Tuesday, April 14, 2015

"Just Like Me" A quick classroom "pick me up" that lasts all year.

Continuing on in our spring wiggles energizer series, “Just Like Me” will become one of your most popular activities that will deepen connections between you and the students and the kids themselves while providing a much needed “brain break” from academics.
Video link from a “Just Like Me” game with my students:   
  • The students write down four unique things about themselves on a card.  
  • Place all cards in a bowl
  • All students stand up  while I pull a card.
  • One at a time, I start listing the items written in a general way moving towards a more specific.  For example, if a student wrote "I hate spiders,” I would start with "This person hates something small."  
  • If the students agree they yell, “Just like Me” and stay standing; if they disagree, they sit down and stay seated for the rest of the game.
  • Continue to get more detailed (ex:  “this person hates something small that can bite you”)
  • Keep going until you eventually read the card as is.  There should be one last student standing and that, of course, is their card.  
  • If there is more than one, show them the handwriting and comment on how much these last kids have in common!  Twins separated at birth?
For example, I pulled the card of one of our shyest girls in class.  She rarely speaks but written on her card was “I’ve eaten kangaroo meat” and “I’ve eaten green ants.”  She had gone on a trip to Australia the previous summer but we would have never known that had we not given her this opportunity.  The students asked her many questions and she was animated and lively in her responses.  Since that day, she has now started to speak up more in class discussion and become more a part of the group.  This made her feel special and allowed a window into her life that the other kids would not have seen otherwise.  In this case, the kids were intrigued by her because of her unique experiences, but almost more powerful is when they start to understand that they have more in common with each other than they think.  All of a sudden the “gangster” sees that he has similarities to the “cheerleader” across the room.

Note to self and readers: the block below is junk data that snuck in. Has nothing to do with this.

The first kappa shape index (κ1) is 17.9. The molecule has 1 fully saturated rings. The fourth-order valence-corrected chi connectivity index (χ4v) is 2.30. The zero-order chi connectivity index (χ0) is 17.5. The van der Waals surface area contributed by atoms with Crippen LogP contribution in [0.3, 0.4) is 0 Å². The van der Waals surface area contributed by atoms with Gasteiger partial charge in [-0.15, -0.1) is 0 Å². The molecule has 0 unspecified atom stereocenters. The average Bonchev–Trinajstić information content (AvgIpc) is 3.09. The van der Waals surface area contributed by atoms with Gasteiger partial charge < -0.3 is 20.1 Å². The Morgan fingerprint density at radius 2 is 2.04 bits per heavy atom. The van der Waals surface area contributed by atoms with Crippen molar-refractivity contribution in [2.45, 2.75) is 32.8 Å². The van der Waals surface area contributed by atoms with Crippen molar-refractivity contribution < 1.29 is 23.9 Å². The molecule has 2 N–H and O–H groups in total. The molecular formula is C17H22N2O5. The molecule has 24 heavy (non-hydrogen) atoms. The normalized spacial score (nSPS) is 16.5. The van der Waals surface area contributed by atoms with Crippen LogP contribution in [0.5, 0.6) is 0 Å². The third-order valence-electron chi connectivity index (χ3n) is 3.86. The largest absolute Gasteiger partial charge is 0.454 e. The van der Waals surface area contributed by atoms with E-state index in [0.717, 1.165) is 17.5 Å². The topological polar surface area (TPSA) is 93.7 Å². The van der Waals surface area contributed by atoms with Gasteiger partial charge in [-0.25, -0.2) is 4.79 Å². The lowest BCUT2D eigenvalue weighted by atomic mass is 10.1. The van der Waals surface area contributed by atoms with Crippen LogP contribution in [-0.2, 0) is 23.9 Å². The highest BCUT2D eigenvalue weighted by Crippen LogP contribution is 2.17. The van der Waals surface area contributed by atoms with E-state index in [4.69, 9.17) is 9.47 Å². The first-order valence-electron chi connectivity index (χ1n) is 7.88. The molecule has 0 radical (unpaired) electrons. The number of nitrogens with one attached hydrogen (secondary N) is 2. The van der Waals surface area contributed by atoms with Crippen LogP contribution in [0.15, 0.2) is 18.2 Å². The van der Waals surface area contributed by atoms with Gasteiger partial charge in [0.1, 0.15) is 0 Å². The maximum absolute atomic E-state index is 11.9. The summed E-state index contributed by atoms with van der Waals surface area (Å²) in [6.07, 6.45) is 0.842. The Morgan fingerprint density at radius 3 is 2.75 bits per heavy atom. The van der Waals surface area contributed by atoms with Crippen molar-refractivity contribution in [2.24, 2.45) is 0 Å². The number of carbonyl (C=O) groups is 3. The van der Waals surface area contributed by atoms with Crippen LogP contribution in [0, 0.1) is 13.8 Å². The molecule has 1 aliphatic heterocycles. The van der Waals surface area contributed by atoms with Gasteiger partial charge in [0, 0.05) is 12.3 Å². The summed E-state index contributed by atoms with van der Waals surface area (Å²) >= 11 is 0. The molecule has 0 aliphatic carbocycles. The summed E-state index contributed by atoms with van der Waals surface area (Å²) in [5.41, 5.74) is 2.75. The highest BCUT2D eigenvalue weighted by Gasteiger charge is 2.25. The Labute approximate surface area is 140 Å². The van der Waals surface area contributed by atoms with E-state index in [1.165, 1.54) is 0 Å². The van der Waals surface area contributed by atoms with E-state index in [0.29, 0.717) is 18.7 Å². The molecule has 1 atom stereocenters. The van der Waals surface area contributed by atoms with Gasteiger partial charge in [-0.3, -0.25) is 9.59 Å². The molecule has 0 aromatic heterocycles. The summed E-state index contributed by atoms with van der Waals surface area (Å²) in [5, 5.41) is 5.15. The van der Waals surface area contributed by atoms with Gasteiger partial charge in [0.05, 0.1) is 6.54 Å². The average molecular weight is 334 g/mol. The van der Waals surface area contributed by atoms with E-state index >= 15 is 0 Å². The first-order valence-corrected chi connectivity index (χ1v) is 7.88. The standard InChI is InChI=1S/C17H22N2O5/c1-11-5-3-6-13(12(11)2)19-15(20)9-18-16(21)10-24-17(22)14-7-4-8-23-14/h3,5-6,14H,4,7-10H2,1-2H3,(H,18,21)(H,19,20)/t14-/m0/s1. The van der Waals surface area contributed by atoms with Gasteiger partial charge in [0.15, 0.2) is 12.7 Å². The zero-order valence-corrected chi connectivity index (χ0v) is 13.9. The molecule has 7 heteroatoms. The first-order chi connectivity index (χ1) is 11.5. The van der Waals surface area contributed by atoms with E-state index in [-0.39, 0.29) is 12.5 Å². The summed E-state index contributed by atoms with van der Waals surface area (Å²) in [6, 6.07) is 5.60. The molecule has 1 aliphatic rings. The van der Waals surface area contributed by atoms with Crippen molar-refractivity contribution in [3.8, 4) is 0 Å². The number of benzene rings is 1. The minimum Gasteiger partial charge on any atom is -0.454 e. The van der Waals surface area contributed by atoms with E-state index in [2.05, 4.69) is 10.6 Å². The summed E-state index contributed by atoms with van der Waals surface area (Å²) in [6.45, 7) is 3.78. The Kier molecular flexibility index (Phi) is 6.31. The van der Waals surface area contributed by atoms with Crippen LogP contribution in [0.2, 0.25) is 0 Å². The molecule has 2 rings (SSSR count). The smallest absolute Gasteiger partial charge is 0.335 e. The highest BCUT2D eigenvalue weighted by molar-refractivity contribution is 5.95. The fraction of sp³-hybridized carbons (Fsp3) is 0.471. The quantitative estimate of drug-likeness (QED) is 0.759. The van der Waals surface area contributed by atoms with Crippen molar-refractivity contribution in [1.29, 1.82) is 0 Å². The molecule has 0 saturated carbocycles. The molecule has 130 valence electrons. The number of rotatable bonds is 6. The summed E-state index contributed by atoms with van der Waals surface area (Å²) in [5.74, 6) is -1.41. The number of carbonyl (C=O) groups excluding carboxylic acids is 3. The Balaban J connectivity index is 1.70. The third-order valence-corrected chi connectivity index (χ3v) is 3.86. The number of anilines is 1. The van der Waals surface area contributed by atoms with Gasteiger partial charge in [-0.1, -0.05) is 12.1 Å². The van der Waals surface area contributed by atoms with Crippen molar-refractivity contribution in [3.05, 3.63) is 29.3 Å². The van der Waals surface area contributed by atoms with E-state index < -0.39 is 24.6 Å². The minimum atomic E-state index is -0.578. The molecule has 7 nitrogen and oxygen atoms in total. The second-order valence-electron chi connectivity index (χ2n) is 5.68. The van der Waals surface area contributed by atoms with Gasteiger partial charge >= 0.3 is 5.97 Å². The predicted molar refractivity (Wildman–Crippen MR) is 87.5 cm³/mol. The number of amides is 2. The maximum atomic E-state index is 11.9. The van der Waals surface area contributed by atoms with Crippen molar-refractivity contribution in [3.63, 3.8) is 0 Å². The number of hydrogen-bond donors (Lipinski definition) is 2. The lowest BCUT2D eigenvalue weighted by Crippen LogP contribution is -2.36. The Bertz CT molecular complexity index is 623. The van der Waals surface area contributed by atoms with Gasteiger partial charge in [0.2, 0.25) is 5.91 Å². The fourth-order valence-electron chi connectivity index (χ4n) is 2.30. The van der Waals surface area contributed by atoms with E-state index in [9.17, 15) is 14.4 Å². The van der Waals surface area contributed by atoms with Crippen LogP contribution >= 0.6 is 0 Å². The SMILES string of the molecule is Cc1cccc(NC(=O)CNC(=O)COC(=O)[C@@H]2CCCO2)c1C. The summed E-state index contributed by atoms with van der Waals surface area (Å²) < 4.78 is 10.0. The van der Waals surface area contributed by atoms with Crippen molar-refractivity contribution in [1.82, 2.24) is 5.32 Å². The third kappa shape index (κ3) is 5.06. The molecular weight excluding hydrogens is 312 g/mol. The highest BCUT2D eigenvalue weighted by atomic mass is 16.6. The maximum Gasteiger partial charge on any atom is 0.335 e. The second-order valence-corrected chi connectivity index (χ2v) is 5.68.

The unspoken power of connection makes this game a favorite activity of the students, and they will beg you to do it over and over me!

No comments:

Post a Comment